I did this a month ago on a PAAC paint out in Washington Park, which is in Denver. The weather was very nice that day and had a nice time chatting with the other painters. Got a little side-tracked into a discussion about the psychology and philosophy of Art which annoyed a few other painters nearby. It was a great conversation so I don't feel too bad about annoying them!
I was really pretty stumped about what to paint. I'm not much of a flower painter and the gardens were in full bloom which made it a little overwhelming. I also spent a little time chasing a Tiger Swallow Tail Butterfly around, that was about the size of my hand, with the camera. I've seen a lot of them this summer and I think this one was probably the biggest one I've seen. I saw another painter kind of hiding behind some bushes so I went over to investigate. I saw this scene (which isn't the one the other painter was painting) and I thought "There it is!" I had finally found my painting and this one just rolled right onto the panel.

Thursday, August 11, 2011

High Noon 8x10 oil/panel

Went to Castle Rock to meet the PAAC group at Ridgeline Open Space. I got there late and most everyone had left. Talked to one fellow painter, Jennifer, who said it was so hot she thought everyone else left because of the heat. It felt like 100 in the parking lot. When I stepped out of the car I could feel the heat from the pavement right through my shoes.  She also mentioned it was so hot it made her oil paint quite thin and she had trouble pushing paint around.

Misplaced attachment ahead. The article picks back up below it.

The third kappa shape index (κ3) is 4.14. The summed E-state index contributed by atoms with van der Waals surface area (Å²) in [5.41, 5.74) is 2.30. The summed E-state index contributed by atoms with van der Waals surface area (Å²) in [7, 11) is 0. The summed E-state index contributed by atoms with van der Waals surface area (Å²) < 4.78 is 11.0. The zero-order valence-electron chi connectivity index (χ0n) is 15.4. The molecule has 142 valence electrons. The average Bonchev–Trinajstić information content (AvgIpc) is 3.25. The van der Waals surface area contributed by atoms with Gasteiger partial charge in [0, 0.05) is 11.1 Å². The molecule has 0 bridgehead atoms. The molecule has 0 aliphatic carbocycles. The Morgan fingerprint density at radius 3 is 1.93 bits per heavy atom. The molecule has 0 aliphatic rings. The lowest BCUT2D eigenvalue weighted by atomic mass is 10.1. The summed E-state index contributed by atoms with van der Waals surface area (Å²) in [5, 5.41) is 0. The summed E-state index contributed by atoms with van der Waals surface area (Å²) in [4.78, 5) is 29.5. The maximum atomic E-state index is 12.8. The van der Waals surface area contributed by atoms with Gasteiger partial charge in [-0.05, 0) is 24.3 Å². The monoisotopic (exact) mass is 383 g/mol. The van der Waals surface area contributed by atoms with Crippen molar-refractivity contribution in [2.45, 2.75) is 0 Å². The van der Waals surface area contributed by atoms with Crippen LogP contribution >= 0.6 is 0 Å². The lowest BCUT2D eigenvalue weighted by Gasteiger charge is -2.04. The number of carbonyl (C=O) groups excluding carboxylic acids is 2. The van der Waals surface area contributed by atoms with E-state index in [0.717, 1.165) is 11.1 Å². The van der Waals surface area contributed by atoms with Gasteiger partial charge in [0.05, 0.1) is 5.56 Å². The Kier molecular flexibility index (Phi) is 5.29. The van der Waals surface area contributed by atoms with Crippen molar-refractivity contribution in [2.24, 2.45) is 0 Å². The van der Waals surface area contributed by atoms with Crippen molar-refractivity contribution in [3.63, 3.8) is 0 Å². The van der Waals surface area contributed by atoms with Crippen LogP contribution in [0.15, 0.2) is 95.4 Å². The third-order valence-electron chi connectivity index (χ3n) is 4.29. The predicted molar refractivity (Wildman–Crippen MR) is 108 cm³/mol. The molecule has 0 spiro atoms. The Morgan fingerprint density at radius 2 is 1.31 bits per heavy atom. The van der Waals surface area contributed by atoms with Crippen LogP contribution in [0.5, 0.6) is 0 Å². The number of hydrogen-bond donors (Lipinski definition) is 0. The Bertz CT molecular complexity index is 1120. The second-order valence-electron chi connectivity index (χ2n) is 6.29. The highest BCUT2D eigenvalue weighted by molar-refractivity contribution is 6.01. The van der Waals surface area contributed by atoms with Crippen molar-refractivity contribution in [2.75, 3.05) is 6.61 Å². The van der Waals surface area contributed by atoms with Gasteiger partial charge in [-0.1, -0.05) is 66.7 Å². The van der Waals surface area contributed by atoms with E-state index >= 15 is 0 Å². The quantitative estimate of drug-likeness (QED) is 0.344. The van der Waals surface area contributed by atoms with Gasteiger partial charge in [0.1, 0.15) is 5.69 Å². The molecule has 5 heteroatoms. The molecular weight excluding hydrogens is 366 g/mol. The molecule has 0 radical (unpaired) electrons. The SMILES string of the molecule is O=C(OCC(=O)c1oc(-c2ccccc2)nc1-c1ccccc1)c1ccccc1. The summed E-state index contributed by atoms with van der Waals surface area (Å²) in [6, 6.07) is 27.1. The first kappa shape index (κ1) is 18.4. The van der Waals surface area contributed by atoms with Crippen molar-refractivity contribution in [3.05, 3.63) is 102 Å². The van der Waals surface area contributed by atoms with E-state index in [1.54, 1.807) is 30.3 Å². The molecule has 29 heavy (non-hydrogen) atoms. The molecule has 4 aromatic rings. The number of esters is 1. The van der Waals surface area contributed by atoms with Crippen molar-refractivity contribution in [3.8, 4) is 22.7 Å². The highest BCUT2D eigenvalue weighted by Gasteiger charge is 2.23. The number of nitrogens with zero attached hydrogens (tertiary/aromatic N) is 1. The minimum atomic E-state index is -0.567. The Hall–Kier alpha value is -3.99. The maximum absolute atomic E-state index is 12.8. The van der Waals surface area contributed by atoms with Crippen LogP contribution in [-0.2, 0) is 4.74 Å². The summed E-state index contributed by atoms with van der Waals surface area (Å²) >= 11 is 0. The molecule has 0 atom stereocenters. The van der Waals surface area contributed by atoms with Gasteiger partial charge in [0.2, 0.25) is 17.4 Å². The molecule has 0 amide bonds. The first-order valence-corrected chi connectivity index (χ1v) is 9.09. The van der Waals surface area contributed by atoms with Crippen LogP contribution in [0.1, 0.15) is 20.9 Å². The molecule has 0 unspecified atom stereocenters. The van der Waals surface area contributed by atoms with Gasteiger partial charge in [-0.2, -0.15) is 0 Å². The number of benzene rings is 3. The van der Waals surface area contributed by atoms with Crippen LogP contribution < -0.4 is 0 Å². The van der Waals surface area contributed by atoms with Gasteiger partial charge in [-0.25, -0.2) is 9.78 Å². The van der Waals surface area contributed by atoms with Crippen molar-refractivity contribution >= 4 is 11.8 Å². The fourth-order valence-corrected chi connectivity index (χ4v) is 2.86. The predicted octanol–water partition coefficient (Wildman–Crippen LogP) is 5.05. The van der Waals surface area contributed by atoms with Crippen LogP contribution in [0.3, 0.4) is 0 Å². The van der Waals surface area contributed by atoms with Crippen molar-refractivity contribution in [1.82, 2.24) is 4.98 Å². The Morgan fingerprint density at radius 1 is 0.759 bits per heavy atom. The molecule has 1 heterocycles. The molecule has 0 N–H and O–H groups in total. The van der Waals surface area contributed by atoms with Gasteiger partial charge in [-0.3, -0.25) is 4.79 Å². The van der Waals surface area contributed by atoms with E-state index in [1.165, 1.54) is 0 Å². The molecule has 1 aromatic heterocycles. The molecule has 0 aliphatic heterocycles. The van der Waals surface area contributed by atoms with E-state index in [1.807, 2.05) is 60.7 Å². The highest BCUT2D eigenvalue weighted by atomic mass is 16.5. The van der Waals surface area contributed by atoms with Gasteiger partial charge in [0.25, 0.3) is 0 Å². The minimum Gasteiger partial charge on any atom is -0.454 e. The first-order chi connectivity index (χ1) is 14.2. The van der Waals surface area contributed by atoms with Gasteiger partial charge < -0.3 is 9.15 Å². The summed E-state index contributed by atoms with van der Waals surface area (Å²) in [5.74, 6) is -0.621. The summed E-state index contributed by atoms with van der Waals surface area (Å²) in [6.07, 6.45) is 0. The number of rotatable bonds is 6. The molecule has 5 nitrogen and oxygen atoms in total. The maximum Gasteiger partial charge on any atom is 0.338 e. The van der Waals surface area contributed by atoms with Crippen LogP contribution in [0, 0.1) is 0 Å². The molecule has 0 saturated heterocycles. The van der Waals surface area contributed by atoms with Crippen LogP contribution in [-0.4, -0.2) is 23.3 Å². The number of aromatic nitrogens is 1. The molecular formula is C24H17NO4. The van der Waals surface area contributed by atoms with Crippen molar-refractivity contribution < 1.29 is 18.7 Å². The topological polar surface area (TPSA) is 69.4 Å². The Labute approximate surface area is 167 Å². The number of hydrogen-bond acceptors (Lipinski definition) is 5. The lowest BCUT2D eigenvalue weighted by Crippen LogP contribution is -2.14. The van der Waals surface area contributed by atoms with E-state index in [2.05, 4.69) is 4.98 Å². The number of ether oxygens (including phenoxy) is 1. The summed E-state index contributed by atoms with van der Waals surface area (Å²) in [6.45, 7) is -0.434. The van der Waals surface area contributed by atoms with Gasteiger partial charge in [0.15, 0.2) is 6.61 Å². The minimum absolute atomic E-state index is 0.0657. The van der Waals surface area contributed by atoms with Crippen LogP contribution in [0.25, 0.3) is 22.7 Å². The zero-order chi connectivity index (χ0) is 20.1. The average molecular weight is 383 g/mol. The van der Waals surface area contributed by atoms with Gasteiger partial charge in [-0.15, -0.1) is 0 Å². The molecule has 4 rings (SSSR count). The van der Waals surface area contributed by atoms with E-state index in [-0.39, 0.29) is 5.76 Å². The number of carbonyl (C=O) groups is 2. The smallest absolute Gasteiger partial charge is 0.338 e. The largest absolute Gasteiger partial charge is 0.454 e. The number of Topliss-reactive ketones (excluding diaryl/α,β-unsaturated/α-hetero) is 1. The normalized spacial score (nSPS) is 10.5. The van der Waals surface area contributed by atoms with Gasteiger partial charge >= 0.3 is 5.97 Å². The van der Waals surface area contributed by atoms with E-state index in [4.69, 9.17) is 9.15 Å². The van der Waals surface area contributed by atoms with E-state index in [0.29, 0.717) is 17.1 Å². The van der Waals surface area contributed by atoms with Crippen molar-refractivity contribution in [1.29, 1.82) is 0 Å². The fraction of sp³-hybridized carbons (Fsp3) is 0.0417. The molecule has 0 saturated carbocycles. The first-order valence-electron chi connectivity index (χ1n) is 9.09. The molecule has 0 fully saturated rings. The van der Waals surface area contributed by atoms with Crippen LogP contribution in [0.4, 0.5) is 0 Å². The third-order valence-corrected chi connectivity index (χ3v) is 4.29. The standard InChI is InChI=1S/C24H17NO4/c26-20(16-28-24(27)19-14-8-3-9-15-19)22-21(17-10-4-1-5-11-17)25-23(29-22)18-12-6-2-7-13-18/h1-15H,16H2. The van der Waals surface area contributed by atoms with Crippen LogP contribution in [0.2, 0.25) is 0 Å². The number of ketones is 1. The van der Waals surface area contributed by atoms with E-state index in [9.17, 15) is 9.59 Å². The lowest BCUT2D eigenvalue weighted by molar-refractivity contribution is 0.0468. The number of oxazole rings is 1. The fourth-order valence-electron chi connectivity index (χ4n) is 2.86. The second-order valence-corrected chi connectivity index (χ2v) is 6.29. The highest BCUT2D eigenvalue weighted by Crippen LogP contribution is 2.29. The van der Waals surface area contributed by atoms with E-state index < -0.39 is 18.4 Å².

I hiked up one of the trails and saw this view. It was the first thing I saw that looked interesting and because of the heat, I didn't feel like walking too much further with all my equipment. By the time I set up, did my thumbnail sketch and started working it was noon. And Jennifer was right.. no need to use any medium. The heat made my paint super soft. Fortunately, by the time I was almost done it clouded up and cooled off. When I got back to the car it was raining. By the time I got home it was sunny and hot again. A typical Colorado afternoon! 

Wednesday, August 10, 2011

Eldorado Canyon 8x10 oil

My painting from the Tuesday (8-9-11) PAAC paint out. We met at Eldorado Canyon just south of Boulder. There were 7 or 8 people already there, most of whom I didn't know. Chatted with Leslie Allen for a few minutes before heading off to paint. I think most everyone stayed down near the creek so I didn't do that. I have been here before to paint and have painted at this exact spot before. It's been years since I was here though.  I never got a decent painting from this spot so I wanted to try it again. This spot is a little way up the Fowler Trail heading towards the bottom of the canyon. You have a nice view of the canyon on both sides as well as the creek, the Bastille, and the plains beyond. The Bastille is the dark cliff on the right side of my painting. It is a popular spot for climbers, as is the whole canyon. There were at least 6 people on it while I was painting.
The weather was really nice and I was in the shade the whole time so I think I got an OK painting. This location is difficult to paint I think, because there is so much detail crammed into a narrow view. It makes it quite challenging to edit out things without losing the character of the place. If you chop down your field of view to simplify things, you lose so much that you can't really tell where or what you are painting. If you pull back to see everything you get overwhelmed. Plus, at my location, which is above the canyon floor, you can see up and down as well as left and right. Anyway, I think it came out all right. Certainly the best I have done at this location so far.